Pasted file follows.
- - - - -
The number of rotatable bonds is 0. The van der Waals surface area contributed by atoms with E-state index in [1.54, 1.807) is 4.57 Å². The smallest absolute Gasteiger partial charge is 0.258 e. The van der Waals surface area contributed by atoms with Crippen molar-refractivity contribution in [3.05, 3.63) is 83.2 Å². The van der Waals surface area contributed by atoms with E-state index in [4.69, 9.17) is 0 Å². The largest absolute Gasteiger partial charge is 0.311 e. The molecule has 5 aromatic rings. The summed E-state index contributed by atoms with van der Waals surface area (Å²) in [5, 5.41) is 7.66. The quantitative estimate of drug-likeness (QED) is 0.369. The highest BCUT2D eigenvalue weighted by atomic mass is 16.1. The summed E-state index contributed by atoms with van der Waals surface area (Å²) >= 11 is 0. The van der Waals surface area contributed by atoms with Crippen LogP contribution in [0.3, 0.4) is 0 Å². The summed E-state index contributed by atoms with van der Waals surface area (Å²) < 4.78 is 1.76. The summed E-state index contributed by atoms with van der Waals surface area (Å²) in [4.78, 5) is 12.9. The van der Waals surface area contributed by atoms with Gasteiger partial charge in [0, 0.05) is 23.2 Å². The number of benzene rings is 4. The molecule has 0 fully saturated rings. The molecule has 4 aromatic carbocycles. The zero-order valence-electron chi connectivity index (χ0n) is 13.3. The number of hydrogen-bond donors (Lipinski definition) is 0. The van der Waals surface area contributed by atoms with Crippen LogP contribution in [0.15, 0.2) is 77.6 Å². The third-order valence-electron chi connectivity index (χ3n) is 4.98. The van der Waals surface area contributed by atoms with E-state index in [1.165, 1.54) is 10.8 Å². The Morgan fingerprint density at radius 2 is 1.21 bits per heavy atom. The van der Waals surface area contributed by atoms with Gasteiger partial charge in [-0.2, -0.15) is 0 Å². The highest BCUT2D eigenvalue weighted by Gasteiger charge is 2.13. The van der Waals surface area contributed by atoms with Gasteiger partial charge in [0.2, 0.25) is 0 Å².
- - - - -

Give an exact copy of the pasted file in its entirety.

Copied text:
The number of rotatable bonds is 0. The van der Waals surface area contributed by atoms with E-state index in [1.54, 1.807) is 4.57 Å². The smallest absolute Gasteiger partial charge is 0.258 e. The van der Waals surface area contributed by atoms with Crippen molar-refractivity contribution in [3.05, 3.63) is 83.2 Å². The van der Waals surface area contributed by atoms with E-state index in [4.69, 9.17) is 0 Å². The largest absolute Gasteiger partial charge is 0.311 e. The molecule has 5 aromatic rings. The summed E-state index contributed by atoms with van der Waals surface area (Å²) in [5, 5.41) is 7.66. The quantitative estimate of drug-likeness (QED) is 0.369. The highest BCUT2D eigenvalue weighted by atomic mass is 16.1. The summed E-state index contributed by atoms with van der Waals surface area (Å²) >= 11 is 0. The van der Waals surface area contributed by atoms with Crippen LogP contribution in [0.3, 0.4) is 0 Å². The summed E-state index contributed by atoms with van der Waals surface area (Å²) < 4.78 is 1.76. The summed E-state index contributed by atoms with van der Waals surface area (Å²) in [4.78, 5) is 12.9. The van der Waals surface area contributed by atoms with Gasteiger partial charge in [0, 0.05) is 23.2 Å². The number of benzene rings is 4. The molecule has 0 fully saturated rings. The molecule has 4 aromatic carbocycles. The zero-order valence-electron chi connectivity index (χ0n) is 13.3. The number of hydrogen-bond donors (Lipinski definition) is 0. The van der Waals surface area contributed by atoms with Crippen LogP contribution in [0.15, 0.2) is 77.6 Å². The third-order valence-electron chi connectivity index (χ3n) is 4.98. The van der Waals surface area contributed by atoms with E-state index in [1.165, 1.54) is 10.8 Å². The Morgan fingerprint density at radius 2 is 1.21 bits per heavy atom. The van der Waals surface area contributed by atoms with Gasteiger partial charge in [-0.2, -0.15) is 0 Å². The highest BCUT2D eigenvalue weighted by Gasteiger charge is 2.13. The van der Waals surface area contributed by atoms with Gasteiger partial charge in [0.2, 0.25) is 0 Å².